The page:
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  41. J. Fiske (1998). Surveilling the City: Whiteness, the Black Man and Democratic Totalitarianism. Theory, Culture and Society 15 (2):67-88.score: 15.0
    This article details the rapid extension of the video surveillance of downtown `public' spaces. Its main argument is that this surveillance is racially differentiated, and that it zones the city differently for Blacks and whites, eroding the Black freedoms of movement and association, while leaving those of whites intact. It also considers isses of privacy as a political zone of potential social change, and raises concern about its video-electronic erosion. The argument is set within the overall argument that underneath the (...)
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  42. G. Ritter (1954). Direct Democracy and Totalitarianism. Diogenes 2 (7):59-67.score: 15.0
    The following article is an excerpt from Professor Gerhard Ritter's contribution to a Symposium on the origins and methods of National Socialism. This Symposium, whose publication in English translation is forthcoming, was organised under the auspices of the International Council for Philosophy and Humanistic Studies. The International Council for Philosophy and Humanistic Studies has assured complete freedom of expression to all participants while obviously not endorsing any of the opinions expressed in the Symposium.In presenting the material of this Symposium the (...)
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  43. Julia Hell (2006). Remnants of Totalitarianism: Hannah Arendt, Heiner Müller, Slavoj Žižek, and the Re-Invention of Politics. Telos: Critical Theory of the Contemporary 2006 (136):76-103.score: 15.0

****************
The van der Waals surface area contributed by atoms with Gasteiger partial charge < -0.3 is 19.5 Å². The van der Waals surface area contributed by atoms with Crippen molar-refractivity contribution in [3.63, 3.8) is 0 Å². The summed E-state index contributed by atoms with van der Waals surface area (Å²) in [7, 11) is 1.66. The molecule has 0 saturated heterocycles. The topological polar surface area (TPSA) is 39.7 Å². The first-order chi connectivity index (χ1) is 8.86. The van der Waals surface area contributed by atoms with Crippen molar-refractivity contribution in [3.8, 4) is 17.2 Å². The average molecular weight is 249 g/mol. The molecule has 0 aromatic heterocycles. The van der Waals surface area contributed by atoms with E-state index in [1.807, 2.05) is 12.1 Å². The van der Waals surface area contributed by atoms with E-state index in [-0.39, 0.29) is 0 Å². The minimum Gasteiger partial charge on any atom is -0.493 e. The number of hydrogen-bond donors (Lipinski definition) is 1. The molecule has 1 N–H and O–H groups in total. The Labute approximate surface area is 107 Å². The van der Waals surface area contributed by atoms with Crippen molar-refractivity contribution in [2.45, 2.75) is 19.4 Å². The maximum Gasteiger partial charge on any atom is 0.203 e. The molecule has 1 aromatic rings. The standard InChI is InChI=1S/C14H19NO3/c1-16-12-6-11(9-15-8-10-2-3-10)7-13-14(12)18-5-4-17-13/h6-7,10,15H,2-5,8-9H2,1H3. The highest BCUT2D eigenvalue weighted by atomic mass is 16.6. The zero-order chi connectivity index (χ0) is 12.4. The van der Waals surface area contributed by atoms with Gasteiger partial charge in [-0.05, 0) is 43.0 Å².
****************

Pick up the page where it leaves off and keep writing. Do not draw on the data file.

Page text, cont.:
This article deals with two different but related attempts to reinvent politics as a radical revolutionary act, made by two intellectuals from the former Soviet Bloc, the philosopher Slavoj Žižek and the East German playwright Heiner Müller. I propose to read these reinventions against the foil of Hannah Arendt's passionate plea to rethink politics by breaking with the catastrophic imaginary born in the ruined landscapes of post-fascist Europe.2 Second, I will argue that we need to keep in mind the specific (...)
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  44. Martín Plot (2012). Tlön as Political Form: Democracy and Totalitarianism in Borges and Lefort. Constellations 19 (3):463-479.score: 15.0
  45. David Schultz (2003). Totalitarianism & the Modern Conception of Politics. International Studies in Philosophy 35 (4):276-277.score: 15.0
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  46. Tobin Siebers (1991). Kant and the Origins of Totalitarianism. Philosophy and Literature 15 (1):19-39.score: 15.0
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  47. François Villa (2014). The Psychoanalytical Method and the Disaster of Totalitarianism: Borderline States as the Psychical Equivalent of the Discontent in Civilization? Critical Inquiry 40 (2):267-287.score: 15.0
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  48. Young-Bruehl Elisabeth (2002). On the Origins of a New Totalitarianism. Social Research 69 (2).score: 15.0
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  49. Joseph P. Maguire (1946). Some Greek Views of Democracy and Totalitarianism. Ethics 56 (2):136-143.score: 15.0
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  50. Zoravko Popov (1990). Totalitarianism and Education. Inquiry 6 (2):3-4.score: 15.0